Dr Chris Yapp delivered our 2010 Christmas Lecture. Chris is a technology and policy futurologist who has been in the IT industry since 1980. His roles have spanned Honeywell, ICL, HP, Microsoft and Capgemini. He has worked extensively across the public sector, in Local Government, Education, Health and Creative Industries. Chris’s interests lie in scenario planning, futurology and the strategic and management implications of ICTs. He has edited and contributed to a number of books, most recently on the "Personalization of Learning in the 21st century". He is an Associate of the Think Tank DEMOS. He is a Fellow of both the RSA and the BCS and author of the BCS Future Tech Blog. He is a Patron of NACE and a Trustee of World e‐citizens. He is a member of the Information Society Panel of UNESCO UK and the BERR Industry forum for the Communications and Content Industries. Chris holds a MA (Oxon) and an honorary D.Tech from Glasgow Caledonian.
Chris started his talk with a recent quote from a CIO: “We’ve been talking about technology change for 40 years now. So, why is it when anything new comes along it takes my suppliers by surprise?” A typical approach to futures thinking would involve contingency planning, developing scenarios, systems thinking and complexity theory. However, technology changes quickly, quick change creates legacy, contracts may not support change and people have different reactions to change.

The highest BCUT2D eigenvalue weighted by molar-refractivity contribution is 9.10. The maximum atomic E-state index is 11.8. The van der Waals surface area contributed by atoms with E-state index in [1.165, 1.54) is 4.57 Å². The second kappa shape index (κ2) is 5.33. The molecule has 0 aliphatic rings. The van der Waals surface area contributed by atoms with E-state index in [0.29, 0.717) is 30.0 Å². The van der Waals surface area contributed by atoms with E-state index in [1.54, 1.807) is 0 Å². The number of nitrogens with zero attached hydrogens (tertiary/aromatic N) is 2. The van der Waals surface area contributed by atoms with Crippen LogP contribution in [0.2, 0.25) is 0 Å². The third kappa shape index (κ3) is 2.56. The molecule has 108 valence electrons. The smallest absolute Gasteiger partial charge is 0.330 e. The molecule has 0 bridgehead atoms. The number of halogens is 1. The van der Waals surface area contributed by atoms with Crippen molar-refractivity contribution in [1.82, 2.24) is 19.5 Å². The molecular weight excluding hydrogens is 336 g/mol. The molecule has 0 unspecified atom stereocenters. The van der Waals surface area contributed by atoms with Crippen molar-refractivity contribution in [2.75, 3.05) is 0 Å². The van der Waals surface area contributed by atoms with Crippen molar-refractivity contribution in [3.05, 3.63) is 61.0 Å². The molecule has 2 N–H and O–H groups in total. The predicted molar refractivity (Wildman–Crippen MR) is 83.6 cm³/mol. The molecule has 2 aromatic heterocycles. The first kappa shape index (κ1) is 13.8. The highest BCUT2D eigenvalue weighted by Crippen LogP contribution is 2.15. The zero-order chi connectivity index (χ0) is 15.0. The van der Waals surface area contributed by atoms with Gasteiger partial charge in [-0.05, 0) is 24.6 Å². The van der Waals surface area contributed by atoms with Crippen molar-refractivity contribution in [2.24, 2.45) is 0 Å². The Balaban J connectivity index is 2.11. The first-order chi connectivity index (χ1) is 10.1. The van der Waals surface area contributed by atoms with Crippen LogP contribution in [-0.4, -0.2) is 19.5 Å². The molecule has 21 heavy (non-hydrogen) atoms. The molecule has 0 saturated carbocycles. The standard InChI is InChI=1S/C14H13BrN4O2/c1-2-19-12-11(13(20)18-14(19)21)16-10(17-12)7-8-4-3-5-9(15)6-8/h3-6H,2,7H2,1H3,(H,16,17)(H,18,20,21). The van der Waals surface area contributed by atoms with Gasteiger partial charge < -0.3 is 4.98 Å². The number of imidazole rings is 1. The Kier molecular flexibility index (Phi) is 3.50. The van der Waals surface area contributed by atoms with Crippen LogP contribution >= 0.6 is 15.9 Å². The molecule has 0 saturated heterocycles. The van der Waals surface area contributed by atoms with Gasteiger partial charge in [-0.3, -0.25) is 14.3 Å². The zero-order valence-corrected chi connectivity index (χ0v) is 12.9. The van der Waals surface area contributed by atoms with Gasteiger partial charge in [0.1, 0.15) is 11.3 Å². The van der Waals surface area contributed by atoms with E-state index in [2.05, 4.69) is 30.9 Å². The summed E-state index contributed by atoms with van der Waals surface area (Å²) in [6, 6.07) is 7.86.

He looked at the historical experience of forecasting and gave several examples, including by Louis Lumiere who in 1896 said “Cinema is an invention of no economic consequence”. He gave numerous examples of how it is particularly difficult to forecast in IT including “The PC will not take off in the office (1986)”, “The Internet is 20 years away (1995)” and “WAP is the killer App (2000)”.
Chris explained that in forecasting, there was a trade-off between complexity and uncertainty and different approaches were required in different circumstances. Experts and academics brought knowledge which was were good where there was low complexity and low uncertainty, consultants could bring experience elsewhere to bear but the most complex problems required new ideas which might come out of political thinking, think tanks and public opinion. Chris discussed horizon scanning, sources of innovation and various other approaches to futurology. He illustrated all of this with practical examples.
In concluding his talk, Chris said that the things that currently concerned him most were:
- Interaction between Public Cloud Computing and energy security
- Limitations of wireless infrastructure (e.g. the limited number of simultaneous connections)
- Crisis in the professions
- When will the Web 2.0 bubble burst?